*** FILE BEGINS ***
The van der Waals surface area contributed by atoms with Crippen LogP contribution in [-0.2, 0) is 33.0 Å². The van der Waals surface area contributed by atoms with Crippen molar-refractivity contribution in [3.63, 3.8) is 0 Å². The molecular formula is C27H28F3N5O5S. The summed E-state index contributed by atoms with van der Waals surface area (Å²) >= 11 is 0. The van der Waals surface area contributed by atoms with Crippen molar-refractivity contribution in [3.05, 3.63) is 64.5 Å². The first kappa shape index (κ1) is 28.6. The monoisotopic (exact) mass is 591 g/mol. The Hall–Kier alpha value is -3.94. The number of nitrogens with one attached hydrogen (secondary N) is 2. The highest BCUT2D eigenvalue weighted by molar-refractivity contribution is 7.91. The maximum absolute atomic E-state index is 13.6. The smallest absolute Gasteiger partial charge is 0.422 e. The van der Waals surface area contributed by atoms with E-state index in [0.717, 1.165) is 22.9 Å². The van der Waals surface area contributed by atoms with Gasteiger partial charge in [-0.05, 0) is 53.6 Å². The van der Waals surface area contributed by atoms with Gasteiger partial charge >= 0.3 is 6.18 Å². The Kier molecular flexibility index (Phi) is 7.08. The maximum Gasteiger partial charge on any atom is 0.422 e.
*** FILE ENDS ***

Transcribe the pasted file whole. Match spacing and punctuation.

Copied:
The van der Waals surface area contributed by atoms with Crippen LogP contribution in [-0.2, 0) is 33.0 Å². The van der Waals surface area contributed by atoms with Crippen molar-refractivity contribution in [3.63, 3.8) is 0 Å². The molecular formula is C27H28F3N5O5S. The summed E-state index contributed by atoms with van der Waals surface area (Å²) >= 11 is 0. The van der Waals surface area contributed by atoms with Crippen molar-refractivity contribution in [3.05, 3.63) is 64.5 Å². The first kappa shape index (κ1) is 28.6. The monoisotopic (exact) mass is 591 g/mol. The Hall–Kier alpha value is -3.94. The number of nitrogens with one attached hydrogen (secondary N) is 2. The highest BCUT2D eigenvalue weighted by molar-refractivity contribution is 7.91. The maximum absolute atomic E-state index is 13.6. The smallest absolute Gasteiger partial charge is 0.422 e. The van der Waals surface area contributed by atoms with E-state index in [0.717, 1.165) is 22.9 Å². The van der Waals surface area contributed by atoms with Gasteiger partial charge in [-0.05, 0) is 53.6 Å². The van der Waals surface area contributed by atoms with Gasteiger partial charge >= 0.3 is 6.18 Å². The Kier molecular flexibility index (Phi) is 7.08. The maximum Gasteiger partial charge on any atom is 0.422 e.